It's been a busy old time for Stonehenge. The stones are never short of publicity but the attention of the world has been on them in the last couple of weeks.
Credit: National Trust
First President Obama dropped in to tick it off of his 'bucket-list' saying how cool it was to see them and then a four year study, which features in a two-part BBC series, has revealed a whole new story to the wider Stonehenge landscape increasing our understanding of the people that lived and breathed around the stones.
Stonehenge is a place embedded in the national consciousness. Even if you've never been to Stonehenge you know what it looks like from school or seeing it on the telly and are probably aware of its special place in the story of these islands. It's likely that you know quite a bit about the back story of the stones and the amazing feat of engineering to get them to where they've been resting for thousands of years.
I think that you are on safe ground to call them 'iconic'. They were recognised internationally as one of the first-ever World Heritage Sites and millions of people visit them every year from around the world.
Seen from afar or as you pass by on the A303 they look quite small. In a moment they've gone as you head east or west. And yet these stones have been standing there as the landscape has changed beyond recognition with a fundamental change in the way that we live and work the land during their history.
Visiting Stonehenge for the first time you begin to get a real sense of their place in the landscape. They are part of a rich and very old tradition of ancient Britons.
There is always a danger of modern life overwhelming places such as Stonehenge; and also a risk of slightly taking them for granted or forgetting how important they are to the history of the people who once roamed and worked the land.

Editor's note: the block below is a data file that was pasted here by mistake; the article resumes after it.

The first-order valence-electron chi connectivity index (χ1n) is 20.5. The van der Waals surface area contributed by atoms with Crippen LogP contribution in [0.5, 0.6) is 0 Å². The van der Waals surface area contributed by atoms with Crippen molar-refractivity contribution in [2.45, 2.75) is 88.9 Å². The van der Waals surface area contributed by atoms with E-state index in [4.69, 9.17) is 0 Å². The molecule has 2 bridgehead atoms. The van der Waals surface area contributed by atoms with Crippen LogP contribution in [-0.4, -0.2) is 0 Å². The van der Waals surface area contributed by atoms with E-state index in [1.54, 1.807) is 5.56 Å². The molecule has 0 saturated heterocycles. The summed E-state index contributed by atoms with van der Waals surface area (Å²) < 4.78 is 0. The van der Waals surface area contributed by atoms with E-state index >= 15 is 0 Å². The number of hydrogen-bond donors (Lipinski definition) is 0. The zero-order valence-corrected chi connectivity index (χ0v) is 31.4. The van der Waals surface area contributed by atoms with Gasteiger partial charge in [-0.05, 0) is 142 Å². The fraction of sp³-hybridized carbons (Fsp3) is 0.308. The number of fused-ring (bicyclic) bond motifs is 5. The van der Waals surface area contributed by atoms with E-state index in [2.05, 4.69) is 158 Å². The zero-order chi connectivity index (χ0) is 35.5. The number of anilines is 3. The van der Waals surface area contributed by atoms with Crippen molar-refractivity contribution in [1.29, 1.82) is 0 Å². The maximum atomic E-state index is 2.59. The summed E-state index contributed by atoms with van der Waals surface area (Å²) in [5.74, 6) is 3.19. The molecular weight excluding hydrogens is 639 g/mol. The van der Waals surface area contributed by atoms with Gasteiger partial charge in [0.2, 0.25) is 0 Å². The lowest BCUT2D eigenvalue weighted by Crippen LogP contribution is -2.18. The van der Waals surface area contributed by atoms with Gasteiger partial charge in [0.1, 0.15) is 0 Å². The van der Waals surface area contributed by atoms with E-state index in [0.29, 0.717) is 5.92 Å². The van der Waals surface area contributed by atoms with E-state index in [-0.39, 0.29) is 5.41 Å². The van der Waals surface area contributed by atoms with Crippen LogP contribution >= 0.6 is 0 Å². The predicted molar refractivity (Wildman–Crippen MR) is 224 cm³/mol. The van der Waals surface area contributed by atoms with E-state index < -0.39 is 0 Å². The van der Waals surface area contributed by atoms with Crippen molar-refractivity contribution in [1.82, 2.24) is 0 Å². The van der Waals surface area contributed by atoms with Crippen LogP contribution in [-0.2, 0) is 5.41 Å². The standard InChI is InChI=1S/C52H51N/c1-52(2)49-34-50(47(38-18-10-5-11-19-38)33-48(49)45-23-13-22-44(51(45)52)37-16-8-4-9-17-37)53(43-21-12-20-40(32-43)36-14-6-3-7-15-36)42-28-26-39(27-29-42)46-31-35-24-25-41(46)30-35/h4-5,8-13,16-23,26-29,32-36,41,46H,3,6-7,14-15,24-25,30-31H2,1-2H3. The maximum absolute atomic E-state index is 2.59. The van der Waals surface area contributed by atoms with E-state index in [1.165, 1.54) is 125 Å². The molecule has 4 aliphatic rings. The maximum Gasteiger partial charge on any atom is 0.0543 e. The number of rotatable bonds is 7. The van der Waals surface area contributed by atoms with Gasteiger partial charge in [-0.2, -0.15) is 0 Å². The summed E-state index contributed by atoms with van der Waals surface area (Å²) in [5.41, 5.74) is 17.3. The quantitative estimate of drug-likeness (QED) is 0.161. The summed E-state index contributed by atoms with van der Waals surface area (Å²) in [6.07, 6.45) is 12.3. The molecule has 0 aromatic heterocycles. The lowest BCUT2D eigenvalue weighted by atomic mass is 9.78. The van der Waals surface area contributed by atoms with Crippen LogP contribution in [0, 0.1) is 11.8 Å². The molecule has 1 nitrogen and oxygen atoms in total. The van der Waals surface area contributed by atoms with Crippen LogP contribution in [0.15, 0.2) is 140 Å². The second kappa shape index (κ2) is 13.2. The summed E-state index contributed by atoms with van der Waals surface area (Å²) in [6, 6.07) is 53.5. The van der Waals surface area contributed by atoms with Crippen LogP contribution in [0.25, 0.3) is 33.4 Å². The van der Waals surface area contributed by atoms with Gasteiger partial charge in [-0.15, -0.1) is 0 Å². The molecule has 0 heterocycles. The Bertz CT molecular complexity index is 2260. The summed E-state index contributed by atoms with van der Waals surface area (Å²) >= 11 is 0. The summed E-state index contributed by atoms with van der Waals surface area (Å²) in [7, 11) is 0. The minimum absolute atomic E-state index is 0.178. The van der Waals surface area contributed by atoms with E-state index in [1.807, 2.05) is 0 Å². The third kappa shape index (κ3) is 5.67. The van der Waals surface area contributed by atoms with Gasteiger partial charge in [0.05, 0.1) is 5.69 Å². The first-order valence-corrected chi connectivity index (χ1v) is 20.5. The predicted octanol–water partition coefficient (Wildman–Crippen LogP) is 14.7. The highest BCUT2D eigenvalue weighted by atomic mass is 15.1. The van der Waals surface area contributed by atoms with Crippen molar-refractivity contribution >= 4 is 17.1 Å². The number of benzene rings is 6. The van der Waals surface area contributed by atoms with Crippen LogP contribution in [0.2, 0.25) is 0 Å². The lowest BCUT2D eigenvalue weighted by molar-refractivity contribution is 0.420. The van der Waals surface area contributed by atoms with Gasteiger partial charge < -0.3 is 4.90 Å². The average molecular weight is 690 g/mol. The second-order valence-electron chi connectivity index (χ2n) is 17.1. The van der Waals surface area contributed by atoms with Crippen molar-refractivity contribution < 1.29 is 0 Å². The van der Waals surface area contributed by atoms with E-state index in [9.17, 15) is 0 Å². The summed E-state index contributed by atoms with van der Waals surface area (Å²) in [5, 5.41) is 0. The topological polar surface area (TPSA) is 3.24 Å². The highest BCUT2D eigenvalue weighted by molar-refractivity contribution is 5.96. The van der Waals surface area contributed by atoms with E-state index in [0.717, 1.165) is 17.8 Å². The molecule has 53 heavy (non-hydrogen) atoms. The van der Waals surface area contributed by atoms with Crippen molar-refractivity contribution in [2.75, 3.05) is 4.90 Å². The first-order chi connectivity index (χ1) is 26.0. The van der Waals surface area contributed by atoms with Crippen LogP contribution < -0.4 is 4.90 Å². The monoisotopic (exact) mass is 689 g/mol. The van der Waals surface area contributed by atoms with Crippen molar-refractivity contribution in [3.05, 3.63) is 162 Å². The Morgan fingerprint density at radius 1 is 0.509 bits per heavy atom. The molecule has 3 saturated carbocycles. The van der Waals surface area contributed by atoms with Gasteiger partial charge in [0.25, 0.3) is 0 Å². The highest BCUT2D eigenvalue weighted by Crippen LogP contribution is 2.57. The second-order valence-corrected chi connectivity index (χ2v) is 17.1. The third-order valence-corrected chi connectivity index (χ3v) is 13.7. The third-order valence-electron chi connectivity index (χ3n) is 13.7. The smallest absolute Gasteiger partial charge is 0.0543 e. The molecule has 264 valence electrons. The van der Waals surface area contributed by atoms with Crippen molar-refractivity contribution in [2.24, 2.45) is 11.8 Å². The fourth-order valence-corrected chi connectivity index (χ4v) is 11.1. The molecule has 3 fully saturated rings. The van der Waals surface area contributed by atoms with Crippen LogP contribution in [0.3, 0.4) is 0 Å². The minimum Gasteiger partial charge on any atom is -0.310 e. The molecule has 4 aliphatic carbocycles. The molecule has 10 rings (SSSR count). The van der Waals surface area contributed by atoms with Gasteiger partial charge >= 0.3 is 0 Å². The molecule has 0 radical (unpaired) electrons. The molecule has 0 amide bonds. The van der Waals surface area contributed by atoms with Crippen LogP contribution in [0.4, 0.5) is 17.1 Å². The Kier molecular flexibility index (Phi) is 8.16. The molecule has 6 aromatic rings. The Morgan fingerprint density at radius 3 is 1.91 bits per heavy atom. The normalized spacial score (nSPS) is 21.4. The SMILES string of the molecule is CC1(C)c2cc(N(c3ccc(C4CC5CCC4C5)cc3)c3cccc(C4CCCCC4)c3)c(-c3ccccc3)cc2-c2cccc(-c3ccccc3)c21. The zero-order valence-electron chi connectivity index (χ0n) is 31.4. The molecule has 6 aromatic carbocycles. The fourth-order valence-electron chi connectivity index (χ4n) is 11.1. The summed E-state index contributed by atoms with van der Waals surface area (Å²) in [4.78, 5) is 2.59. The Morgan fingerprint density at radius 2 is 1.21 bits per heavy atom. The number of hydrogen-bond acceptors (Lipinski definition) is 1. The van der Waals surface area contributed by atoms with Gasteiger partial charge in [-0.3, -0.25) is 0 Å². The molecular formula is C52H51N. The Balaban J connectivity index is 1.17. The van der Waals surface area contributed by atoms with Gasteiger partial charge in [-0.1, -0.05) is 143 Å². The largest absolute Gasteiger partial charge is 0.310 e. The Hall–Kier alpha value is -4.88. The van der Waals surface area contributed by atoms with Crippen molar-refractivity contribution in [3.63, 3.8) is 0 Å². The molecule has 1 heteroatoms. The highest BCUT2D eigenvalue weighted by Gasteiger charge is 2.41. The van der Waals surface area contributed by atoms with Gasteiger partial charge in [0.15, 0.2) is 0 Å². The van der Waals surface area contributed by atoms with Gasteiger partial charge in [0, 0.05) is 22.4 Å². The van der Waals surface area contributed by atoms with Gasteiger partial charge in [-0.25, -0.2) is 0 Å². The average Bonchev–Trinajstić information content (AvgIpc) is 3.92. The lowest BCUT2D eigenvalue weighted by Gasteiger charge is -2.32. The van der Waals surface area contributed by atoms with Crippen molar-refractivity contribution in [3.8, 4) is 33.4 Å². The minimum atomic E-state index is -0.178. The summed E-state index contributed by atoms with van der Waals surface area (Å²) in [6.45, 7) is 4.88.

For me it's a place of contrasts: a place of wildness, windswept landscapes against a juxtaposition of somewhere where people constantly visit. You can feel real connection to the hundreds of generations that have come before us. And the landscape around Stonehenge, much of which is cared for by the National Trust, is a place that draws you back time and time again; getting under your skin each time you visit as you seen it in a new light or discover something new.
Perhaps less well-known is the richness of the wildlife that calls the countryside around the stones home. Work to restore the grasslands of the rolling Wiltshire countryside (the biggest of its kind in Europe) over the last decade has begun to pay dividends, adding to the intensity of the Stonehenge experience.
In high summer poppies and wildflowers greeted my first immersion in the landscape of ancient Britain - wandering through the Wiltshire countryside is the best way to approach the stones. The place seemed to be awash with skylarks filling the air with their poetic melodies, climbing and descending above the gently swaying grassland.
As the sun overcame the thin clouds the atmosphere changed. This is a place where shadows can envelope the landscape and there is no hiding from the elements, what-ever the season. This brings a ruggedness of wilder places without the summits but equally awe-inspiring.
With the warmth of the June day butterflies began to come out and play buoyed by the rays of sunshine. Adonis blue, brimstones, possibly even a dark-green fritillary. One field seemed to be awash with adonis blue on the wing and taking a breather.
And during the autumn the place felt very different. Shrouded, rather spookily, in fog during the morning the sun burnt through the gloom and lit the landscape in a palette of warm and rich colours. An intensity of light, a white light that was almost too much to look at, created a scene that Turner would have been proud of for one of his landscape paintings.
The more I walked the happier and more connected to Stonehenge I became. You can only get the real story of Stonehenge by walking through the wider landscape - soaking up the sounds, the changing of the light, the nature that calls this place home.